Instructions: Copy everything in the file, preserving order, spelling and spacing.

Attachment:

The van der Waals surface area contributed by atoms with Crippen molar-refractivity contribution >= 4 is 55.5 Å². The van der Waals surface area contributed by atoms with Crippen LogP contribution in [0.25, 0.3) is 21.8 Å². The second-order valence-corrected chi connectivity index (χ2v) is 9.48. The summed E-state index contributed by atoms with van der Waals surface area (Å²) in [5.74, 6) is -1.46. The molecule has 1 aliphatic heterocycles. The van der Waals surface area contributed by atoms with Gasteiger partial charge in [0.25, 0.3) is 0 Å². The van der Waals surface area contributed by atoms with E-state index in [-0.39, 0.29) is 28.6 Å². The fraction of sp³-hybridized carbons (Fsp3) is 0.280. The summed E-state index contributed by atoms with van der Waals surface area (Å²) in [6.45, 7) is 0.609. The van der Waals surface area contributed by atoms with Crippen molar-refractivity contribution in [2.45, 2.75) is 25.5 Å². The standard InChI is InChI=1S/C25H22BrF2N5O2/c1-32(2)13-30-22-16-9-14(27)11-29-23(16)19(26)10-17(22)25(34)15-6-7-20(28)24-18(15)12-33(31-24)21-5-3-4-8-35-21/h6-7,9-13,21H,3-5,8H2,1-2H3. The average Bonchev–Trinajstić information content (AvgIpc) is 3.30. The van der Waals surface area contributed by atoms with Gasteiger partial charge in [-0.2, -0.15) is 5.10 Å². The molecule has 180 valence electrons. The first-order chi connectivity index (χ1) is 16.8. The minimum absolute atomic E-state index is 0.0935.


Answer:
The van der Waals surface area contributed by atoms with Crippen molar-refractivity contribution >= 4 is 55.5 Å². The van der Waals surface area contributed by atoms with Crippen LogP contribution in [0.25, 0.3) is 21.8 Å². The second-order valence-corrected chi connectivity index (χ2v) is 9.48. The summed E-state index contributed by atoms with van der Waals surface area (Å²) in [5.74, 6) is -1.46. The molecule has 1 aliphatic heterocycles. The van der Waals surface area contributed by atoms with Gasteiger partial charge in [0.25, 0.3) is 0 Å². The van der Waals surface area contributed by atoms with E-state index in [-0.39, 0.29) is 28.6 Å². The fraction of sp³-hybridized carbons (Fsp3) is 0.280. The summed E-state index contributed by atoms with van der Waals surface area (Å²) in [6.45, 7) is 0.609. The van der Waals surface area contributed by atoms with Crippen molar-refractivity contribution in [2.45, 2.75) is 25.5 Å². The standard InChI is InChI=1S/C25H22BrF2N5O2/c1-32(2)13-30-22-16-9-14(27)11-29-23(16)19(26)10-17(22)25(34)15-6-7-20(28)24-18(15)12-33(31-24)21-5-3-4-8-35-21/h6-7,9-13,21H,3-5,8H2,1-2H3. The average Bonchev–Trinajstić information content (AvgIpc) is 3.30. The van der Waals surface area contributed by atoms with Gasteiger partial charge in [-0.2, -0.15) is 5.10 Å². The molecule has 180 valence electrons. The first-order chi connectivity index (χ1) is 16.8. The minimum absolute atomic E-state index is 0.0935.